The political participation of the U.S.-based Liberian Diaspora represents an archetypical case in the debate about the role of the Diaspora as conflict drivers and peacemakers. This is because the U.S.-based Diaspora supported armed rebellion against the Doe and Taylor regimes. However, the postwar democratic transition in Liberia has offered the U.S.-based Liberian Diaspora the space to be active political participants-which has serious implications for peace building. The political participation of the U.S.-based Diaspora does not guarantee a benign outcome; nevertheless, noncontentious political activities aimed at lobbying host-country support for peace building, building rational legal institutions, and financially supporting moderate political parties instead of belligerent homeland forces bode well for peace building. In contrast, contentious politics that pitch Diaspora Liberians against home-based Liberians over the issue of dual nationality, perceived Diaspora dominance in public office, and Diaspora corruption are counterproductive to peace building.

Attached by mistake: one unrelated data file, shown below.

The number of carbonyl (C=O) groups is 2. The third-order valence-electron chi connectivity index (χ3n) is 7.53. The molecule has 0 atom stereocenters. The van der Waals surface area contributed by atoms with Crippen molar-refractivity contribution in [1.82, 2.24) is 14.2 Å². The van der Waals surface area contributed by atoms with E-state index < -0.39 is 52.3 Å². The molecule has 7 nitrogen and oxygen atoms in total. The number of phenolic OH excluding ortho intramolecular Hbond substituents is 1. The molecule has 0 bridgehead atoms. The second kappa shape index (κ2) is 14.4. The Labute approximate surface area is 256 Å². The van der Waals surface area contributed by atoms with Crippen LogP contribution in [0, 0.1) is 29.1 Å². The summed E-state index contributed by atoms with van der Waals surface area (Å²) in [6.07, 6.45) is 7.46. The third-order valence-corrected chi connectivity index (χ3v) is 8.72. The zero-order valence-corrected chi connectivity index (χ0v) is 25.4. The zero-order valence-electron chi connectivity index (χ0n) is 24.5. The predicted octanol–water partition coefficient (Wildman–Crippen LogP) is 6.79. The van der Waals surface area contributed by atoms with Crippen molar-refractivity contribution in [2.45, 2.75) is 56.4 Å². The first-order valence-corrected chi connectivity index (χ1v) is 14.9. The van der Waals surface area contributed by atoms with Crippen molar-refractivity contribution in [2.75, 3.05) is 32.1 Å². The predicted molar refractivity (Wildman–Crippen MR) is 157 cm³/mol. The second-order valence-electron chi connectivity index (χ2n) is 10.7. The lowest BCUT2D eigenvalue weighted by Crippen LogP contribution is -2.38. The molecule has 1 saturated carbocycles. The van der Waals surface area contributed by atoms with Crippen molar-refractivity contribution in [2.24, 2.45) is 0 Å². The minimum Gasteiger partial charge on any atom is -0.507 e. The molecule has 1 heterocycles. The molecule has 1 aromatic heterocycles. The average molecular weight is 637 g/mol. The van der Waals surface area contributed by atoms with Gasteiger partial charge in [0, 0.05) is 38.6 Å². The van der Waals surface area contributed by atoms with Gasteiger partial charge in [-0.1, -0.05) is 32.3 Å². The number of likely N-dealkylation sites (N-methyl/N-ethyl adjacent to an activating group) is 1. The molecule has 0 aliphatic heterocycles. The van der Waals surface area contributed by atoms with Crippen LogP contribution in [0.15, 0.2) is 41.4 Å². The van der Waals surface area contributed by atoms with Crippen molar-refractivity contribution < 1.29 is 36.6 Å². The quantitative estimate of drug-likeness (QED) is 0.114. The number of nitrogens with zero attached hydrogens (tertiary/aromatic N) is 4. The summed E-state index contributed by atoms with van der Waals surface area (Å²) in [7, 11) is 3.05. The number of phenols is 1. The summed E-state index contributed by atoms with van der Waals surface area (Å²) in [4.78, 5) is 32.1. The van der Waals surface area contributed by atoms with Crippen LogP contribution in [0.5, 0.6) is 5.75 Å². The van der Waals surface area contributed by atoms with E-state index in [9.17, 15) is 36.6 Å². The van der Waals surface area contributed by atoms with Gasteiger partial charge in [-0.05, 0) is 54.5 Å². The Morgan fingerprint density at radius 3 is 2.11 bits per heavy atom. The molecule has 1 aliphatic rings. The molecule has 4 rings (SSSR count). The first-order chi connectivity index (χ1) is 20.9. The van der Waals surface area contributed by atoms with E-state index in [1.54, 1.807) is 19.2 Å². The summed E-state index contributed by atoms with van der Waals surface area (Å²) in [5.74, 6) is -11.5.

|Number of pages||25|
|Publication status||Published - 2011|
ASJC Scopus subject areas
- Geography, Planning and Development
- Sociology and Political Science